I mentioned in September that if you looked closely at our masthead it would appear that Information Display magazine is in its 31st year of publication. But actually, we know now that ID is wrapping up its 51st year of publication. We were not sure of this until we began talking to people and attempting to unravel the history of this publication. I think to truly understand the depth of any human endeavor you need to know the history and appreciate the context. To understand the depth and scale of evolution in the display industry, you need to examine all the incremental steps that happened along the way, especially because the display industry is a unique convergence of many important fields of science.
Over the last 50 years, SID has been at the epicenter of this amazing development of technology, and ID magazine has been the chronicler of that remarkable progression. Therefore, ID magazine can be our window into the history of our industry. This is richly illustrated by our own Jenny Donelan in her retrospective article on the history of Information Display magazine, which we are proud to share with you. Our efforts to digitally archive back issues have resulted in a deeper understanding of just how much has transpired over these years, including an amazing view of people’s visions for the future. One characteristic of many ID articles is the author’s attempt to envision the future potential of the work and what it does or could mean for the associated products or applications. Looking at these articles years later gives you a deeper understanding of how people viewed the context of their work and the evolving potential of digital displays. Some got it right, and some did not, but it’s fun to see what they were thinking. I hope you take the time to read Jenny’s retrospective and then browse the on-line archive, which we will continue to update as we slowly locate and upload back issues – including the very first issue of ID from 1964!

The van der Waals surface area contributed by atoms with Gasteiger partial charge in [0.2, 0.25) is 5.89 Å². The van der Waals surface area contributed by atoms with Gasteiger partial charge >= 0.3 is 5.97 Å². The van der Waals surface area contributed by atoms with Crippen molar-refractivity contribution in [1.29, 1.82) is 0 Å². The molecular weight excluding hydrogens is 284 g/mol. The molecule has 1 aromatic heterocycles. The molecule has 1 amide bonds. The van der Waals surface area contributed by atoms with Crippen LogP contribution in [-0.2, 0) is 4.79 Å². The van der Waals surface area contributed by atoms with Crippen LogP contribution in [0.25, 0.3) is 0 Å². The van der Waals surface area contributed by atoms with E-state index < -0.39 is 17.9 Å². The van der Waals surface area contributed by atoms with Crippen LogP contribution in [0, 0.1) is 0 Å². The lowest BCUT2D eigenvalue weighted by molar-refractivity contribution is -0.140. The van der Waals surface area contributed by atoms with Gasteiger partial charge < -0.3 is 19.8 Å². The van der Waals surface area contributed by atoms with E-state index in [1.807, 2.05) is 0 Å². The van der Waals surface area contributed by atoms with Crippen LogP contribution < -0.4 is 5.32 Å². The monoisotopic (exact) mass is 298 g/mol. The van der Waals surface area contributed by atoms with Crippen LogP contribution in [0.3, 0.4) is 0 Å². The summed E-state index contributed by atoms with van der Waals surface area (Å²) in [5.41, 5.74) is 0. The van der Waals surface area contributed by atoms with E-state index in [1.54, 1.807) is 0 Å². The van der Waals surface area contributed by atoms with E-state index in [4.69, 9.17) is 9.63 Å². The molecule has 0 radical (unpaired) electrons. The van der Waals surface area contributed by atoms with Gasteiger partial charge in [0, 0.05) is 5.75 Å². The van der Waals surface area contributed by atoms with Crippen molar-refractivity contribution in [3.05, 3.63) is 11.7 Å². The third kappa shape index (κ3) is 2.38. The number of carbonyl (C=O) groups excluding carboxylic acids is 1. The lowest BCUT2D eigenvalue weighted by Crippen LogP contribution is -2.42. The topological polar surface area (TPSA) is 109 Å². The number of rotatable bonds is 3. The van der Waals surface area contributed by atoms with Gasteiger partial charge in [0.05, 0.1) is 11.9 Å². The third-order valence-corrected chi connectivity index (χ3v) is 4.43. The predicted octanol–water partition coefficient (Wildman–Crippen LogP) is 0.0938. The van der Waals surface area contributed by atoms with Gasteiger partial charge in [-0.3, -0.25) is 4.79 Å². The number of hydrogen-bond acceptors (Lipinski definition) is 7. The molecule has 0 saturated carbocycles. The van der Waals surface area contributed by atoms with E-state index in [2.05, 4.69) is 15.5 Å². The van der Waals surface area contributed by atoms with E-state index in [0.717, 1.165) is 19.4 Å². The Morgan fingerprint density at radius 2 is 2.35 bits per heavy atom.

Before I close this editor’s note, the last one of 2015, I just want to thank everyone who worked so hard to put ID magazine together throughout the year. Our team of guest editors and contributing editors helped us create a great lineup of articles for 2015 and I cannot thank them enough for their hard work. Our editorial staff, consisting of Jenny Donelan and Jay Morreale, did an outstanding job managing the editorial and production processes and developing our in-house articles. Our cover designs this year continued to amaze, thanks to both Jody Robertson-Schramm and Jodi Buckley. I also want to thank our colleagues at Wiley publishing, including Simone Taylor and Roland Espinosa, who manage sales, final production, and distribution for ID. It is an honor to work with everyone on this team and I truly hope you enjoy reading the results as much as we enjoy producing them. As we all approach the holidays, I hope you find time to reflect on the many things that make your lives special, including family and friends that you hold dear. Life is much more than just the work we do in this industry. Cherish those things that are most important to you and nurture them so they enrich your life in return. I wish you all a healthy and prosperous New Year! •